Tatcha’s customers are at the front of a developing movement for healthy body care. Recently, reading the environmental health news I receive daily, I was perturbed by a British study on the exposure of women to chemicals. A natural deodorant company, Bionsen, supported a research survey of 2000 British women to understand their use of personal care products. Although the study was funded by a company, the data is plausible.

The most startling discovery was that the “average” British woman wears 515 chemicals on her body daily. Moreover, some of these chemicals, like sodium laureth sulfate, propylene glycol, and parabens are suspected of posing risks to people’s health. Even if the ingredients in individual products are at very low levels, they could combine to generate adverse health effects. Emerging toxicology science also suggests that hormone-disrupting chemicals can have an effect on your body at very low doses.

Unfortunately, the study revealed that only nine percent of women knew most of the ingredients in the products they were using. Over seventy percent claimed that they didn’t care about what they were being exposed to, illustrating the great paucity of knowledge that consumers have about toxic risks. American women are likely to have a similar, if not greater, population of chemicals on their bodies. It’s not only women who may unknowingly wear large numbers of chemicals. Many men increasingly apply a variety of personal care products to their bodies. I have male friends who enjoy putting creams on their faces to look fresher and younger.

Tatcha gives you a choice. You can use a very simple product made from natural materials like abaca leaf using a sustainable, traditional method, instead of a complicated product made from oil-based chemicals through industrial processing. Using aburatorigami can help eliminate your need to use products with ingredients that could harm your health, or your children’s growth, in the longer term.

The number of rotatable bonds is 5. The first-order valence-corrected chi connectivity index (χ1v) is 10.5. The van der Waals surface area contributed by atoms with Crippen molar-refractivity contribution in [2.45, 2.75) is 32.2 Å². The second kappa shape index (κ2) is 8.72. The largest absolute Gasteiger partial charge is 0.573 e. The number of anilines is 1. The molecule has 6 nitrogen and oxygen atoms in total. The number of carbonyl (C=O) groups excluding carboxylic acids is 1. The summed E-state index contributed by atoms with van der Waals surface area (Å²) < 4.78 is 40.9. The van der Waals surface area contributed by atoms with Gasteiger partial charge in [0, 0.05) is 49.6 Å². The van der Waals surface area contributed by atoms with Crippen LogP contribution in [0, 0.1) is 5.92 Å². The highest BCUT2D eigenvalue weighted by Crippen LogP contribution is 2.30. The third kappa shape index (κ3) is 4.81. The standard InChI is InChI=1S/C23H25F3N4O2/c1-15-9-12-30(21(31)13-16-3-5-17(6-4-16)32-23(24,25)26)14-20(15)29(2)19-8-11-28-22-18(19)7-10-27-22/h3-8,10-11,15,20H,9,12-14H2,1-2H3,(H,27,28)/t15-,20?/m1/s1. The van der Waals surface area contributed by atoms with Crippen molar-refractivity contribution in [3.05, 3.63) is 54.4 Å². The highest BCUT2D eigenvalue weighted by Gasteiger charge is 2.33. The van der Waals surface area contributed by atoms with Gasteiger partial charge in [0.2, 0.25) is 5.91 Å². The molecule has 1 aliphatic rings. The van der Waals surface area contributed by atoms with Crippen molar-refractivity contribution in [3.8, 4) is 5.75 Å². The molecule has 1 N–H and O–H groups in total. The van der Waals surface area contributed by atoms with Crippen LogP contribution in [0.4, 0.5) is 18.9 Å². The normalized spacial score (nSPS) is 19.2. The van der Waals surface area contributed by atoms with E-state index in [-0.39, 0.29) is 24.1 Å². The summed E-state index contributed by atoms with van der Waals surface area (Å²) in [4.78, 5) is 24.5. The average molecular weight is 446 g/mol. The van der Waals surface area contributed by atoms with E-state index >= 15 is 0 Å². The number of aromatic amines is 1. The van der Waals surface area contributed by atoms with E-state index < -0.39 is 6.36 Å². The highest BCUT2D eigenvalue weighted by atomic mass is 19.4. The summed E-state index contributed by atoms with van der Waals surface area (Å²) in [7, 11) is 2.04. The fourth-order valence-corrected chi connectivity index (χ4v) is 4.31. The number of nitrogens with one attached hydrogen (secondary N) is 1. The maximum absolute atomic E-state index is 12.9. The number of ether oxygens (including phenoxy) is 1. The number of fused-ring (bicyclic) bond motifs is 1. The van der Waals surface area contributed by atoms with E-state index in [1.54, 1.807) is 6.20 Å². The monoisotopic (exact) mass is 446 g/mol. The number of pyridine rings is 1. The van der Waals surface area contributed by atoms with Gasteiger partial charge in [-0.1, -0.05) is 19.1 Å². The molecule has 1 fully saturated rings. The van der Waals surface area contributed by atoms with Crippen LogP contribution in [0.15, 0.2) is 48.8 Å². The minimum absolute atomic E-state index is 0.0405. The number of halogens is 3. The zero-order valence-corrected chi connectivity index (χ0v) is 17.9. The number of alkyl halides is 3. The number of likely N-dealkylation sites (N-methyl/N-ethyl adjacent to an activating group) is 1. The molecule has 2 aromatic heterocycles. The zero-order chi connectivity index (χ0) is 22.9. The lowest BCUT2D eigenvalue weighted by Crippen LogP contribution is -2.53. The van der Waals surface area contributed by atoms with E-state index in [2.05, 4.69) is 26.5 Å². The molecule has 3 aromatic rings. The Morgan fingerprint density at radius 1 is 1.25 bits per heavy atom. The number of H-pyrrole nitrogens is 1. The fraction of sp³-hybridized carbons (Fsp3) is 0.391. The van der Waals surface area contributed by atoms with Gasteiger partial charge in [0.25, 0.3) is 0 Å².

One reason why I favor products such as aburatorigami is that they are examples of low-impact products. Aburatorigami is made from abaca leaf by artisans hammering away on gold leaf and using the abaca leaf to protect the gold. As such, it’s a by-product from a traditional craft process that’s deeply rooted in Japanese culture, thus using material that might otherwise be thrown away. After aburatorigami is used, it can be composted and degraded naturally back into the earth. No oil-based chemicals are used; the energy comes from humans, not from fossil fuels. As a result, aburatorigami has relatively low environmental impacts.

I also think it’s important to retain a connection with our time-tested traditions because they embody much wisdom from our forebears. There are many traditional food, cosmetics, and craft production methods across Asia that could provide us with modern alternatives to the personal care products that we now use. Interestingly, Bionsen’s deodorant is made from Japanese bath minerals, suggesting that more and more companies are paying attention to Asia’s rich heritage. That’s why Tatcha aims to uncover more products by studying what Asian cultures have long known.

Alastair Iles is an assistant professor of science, technology & environment at the University of California at Berkeley. He works on green chemistry, environmental health, and environmental justice. He also helped found Good Guide. In his free time, he likes to learn more about ceramic sculpture techniques, including raku firing (a traditional Japanese method).

Victoria Tsai
Chief Treasure Hunter

published December 2009

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